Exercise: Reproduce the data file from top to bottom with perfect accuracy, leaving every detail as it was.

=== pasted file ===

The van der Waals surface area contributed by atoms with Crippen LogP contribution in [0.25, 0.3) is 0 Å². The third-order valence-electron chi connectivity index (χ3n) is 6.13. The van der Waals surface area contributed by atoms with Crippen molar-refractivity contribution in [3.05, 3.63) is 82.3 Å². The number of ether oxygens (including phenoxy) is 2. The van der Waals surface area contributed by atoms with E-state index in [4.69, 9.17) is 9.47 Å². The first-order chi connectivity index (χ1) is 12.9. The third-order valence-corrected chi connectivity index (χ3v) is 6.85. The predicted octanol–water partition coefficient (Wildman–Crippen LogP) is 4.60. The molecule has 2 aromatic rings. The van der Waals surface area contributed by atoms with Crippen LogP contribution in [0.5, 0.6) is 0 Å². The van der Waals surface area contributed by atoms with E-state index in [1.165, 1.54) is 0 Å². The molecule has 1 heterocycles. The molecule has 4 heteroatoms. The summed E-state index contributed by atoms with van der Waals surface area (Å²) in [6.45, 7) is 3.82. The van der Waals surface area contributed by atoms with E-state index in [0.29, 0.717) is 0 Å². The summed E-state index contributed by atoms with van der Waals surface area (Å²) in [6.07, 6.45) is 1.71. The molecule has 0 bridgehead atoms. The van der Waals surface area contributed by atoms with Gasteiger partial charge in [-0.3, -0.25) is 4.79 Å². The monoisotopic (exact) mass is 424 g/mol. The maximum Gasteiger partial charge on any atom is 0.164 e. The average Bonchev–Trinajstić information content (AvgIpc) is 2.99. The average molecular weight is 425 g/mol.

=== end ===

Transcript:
The van der Waals surface area contributed by atoms with Crippen LogP contribution in [0.25, 0.3) is 0 Å². The third-order valence-electron chi connectivity index (χ3n) is 6.13. The van der Waals surface area contributed by atoms with Crippen molar-refractivity contribution in [3.05, 3.63) is 82.3 Å². The number of ether oxygens (including phenoxy) is 2. The van der Waals surface area contributed by atoms with E-state index in [4.69, 9.17) is 9.47 Å². The first-order chi connectivity index (χ1) is 12.9. The third-order valence-corrected chi connectivity index (χ3v) is 6.85. The predicted octanol–water partition coefficient (Wildman–Crippen LogP) is 4.60. The molecule has 2 aromatic rings. The van der Waals surface area contributed by atoms with Crippen LogP contribution in [0.5, 0.6) is 0 Å². The van der Waals surface area contributed by atoms with E-state index in [1.165, 1.54) is 0 Å². The molecule has 1 heterocycles. The molecule has 4 heteroatoms. The summed E-state index contributed by atoms with van der Waals surface area (Å²) in [6.45, 7) is 3.82. The van der Waals surface area contributed by atoms with E-state index in [0.29, 0.717) is 0 Å². The summed E-state index contributed by atoms with van der Waals surface area (Å²) in [6.07, 6.45) is 1.71. The molecule has 0 bridgehead atoms. The van der Waals surface area contributed by atoms with Gasteiger partial charge in [-0.3, -0.25) is 4.79 Å². The monoisotopic (exact) mass is 424 g/mol. The maximum Gasteiger partial charge on any atom is 0.164 e. The average Bonchev–Trinajstić information content (AvgIpc) is 2.99. The average molecular weight is 425 g/mol.